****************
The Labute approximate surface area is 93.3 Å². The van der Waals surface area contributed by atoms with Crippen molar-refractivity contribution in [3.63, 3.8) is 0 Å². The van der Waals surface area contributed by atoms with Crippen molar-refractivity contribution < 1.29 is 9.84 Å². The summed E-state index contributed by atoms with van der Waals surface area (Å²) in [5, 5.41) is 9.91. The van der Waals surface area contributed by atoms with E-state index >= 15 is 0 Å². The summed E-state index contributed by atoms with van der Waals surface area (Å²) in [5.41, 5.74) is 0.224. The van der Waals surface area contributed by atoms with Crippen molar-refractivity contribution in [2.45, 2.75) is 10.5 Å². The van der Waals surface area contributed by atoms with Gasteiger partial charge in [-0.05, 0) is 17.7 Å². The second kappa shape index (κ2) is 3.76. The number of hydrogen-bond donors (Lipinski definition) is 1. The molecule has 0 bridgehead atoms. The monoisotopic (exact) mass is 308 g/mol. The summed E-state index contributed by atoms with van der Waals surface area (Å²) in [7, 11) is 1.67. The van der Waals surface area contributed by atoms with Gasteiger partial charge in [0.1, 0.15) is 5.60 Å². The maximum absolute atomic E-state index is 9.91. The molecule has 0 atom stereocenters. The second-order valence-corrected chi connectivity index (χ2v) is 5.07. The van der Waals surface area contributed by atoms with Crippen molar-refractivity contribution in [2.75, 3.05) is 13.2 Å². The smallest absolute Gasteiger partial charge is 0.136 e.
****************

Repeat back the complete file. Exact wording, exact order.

The Labute approximate surface area is 93.3 Å². The van der Waals surface area contributed by atoms with Crippen molar-refractivity contribution in [3.63, 3.8) is 0 Å². The van der Waals surface area contributed by atoms with Crippen molar-refractivity contribution < 1.29 is 9.84 Å². The summed E-state index contributed by atoms with van der Waals surface area (Å²) in [5, 5.41) is 9.91. The van der Waals surface area contributed by atoms with E-state index >= 15 is 0 Å². The summed E-state index contributed by atoms with van der Waals surface area (Å²) in [5.41, 5.74) is 0.224. The van der Waals surface area contributed by atoms with Crippen molar-refractivity contribution in [2.45, 2.75) is 10.5 Å². The van der Waals surface area contributed by atoms with Gasteiger partial charge in [-0.05, 0) is 17.7 Å². The second kappa shape index (κ2) is 3.76. The number of hydrogen-bond donors (Lipinski definition) is 1. The molecule has 0 bridgehead atoms. The monoisotopic (exact) mass is 308 g/mol. The summed E-state index contributed by atoms with van der Waals surface area (Å²) in [7, 11) is 1.67. The van der Waals surface area contributed by atoms with Gasteiger partial charge in [0.1, 0.15) is 5.60 Å². The maximum absolute atomic E-state index is 9.91. The molecule has 0 atom stereocenters. The second-order valence-corrected chi connectivity index (χ2v) is 5.07. The van der Waals surface area contributed by atoms with Crippen molar-refractivity contribution in [2.75, 3.05) is 13.2 Å². The smallest absolute Gasteiger partial charge is 0.136 e.